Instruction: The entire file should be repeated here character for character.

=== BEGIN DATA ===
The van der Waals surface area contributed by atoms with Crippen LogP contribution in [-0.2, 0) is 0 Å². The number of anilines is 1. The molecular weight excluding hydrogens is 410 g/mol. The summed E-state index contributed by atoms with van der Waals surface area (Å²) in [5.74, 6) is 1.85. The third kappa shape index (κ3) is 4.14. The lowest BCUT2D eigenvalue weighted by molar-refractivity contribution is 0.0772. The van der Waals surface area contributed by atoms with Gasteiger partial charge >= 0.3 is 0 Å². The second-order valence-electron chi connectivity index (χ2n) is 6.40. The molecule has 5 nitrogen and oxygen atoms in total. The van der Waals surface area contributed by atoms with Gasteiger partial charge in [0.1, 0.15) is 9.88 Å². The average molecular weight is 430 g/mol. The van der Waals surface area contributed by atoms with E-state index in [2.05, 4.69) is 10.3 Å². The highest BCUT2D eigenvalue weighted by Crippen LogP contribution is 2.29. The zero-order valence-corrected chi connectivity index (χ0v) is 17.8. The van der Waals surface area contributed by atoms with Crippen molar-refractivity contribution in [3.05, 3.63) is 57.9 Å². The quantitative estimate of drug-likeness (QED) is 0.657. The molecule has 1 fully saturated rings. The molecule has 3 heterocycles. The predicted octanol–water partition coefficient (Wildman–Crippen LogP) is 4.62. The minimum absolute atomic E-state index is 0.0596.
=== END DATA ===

The van der Waals surface area contributed by atoms with Crippen LogP contribution in [-0.2, 0) is 0 Å². The number of anilines is 1. The molecular weight excluding hydrogens is 410 g/mol. The summed E-state index contributed by atoms with van der Waals surface area (Å²) in [5.74, 6) is 1.85. The third kappa shape index (κ3) is 4.14. The lowest BCUT2D eigenvalue weighted by molar-refractivity contribution is 0.0772. The van der Waals surface area contributed by atoms with Gasteiger partial charge >= 0.3 is 0 Å². The second-order valence-electron chi connectivity index (χ2n) is 6.40. The molecule has 5 nitrogen and oxygen atoms in total. The van der Waals surface area contributed by atoms with Gasteiger partial charge in [0.1, 0.15) is 9.88 Å². The average molecular weight is 430 g/mol. The van der Waals surface area contributed by atoms with E-state index in [2.05, 4.69) is 10.3 Å². The highest BCUT2D eigenvalue weighted by Crippen LogP contribution is 2.29. The zero-order valence-corrected chi connectivity index (χ0v) is 17.8. The van der Waals surface area contributed by atoms with Crippen molar-refractivity contribution in [3.05, 3.63) is 57.9 Å². The quantitative estimate of drug-likeness (QED) is 0.657. The molecule has 1 fully saturated rings. The molecule has 3 heterocycles. The predicted octanol–water partition coefficient (Wildman–Crippen LogP) is 4.62. The minimum absolute atomic E-state index is 0.0596.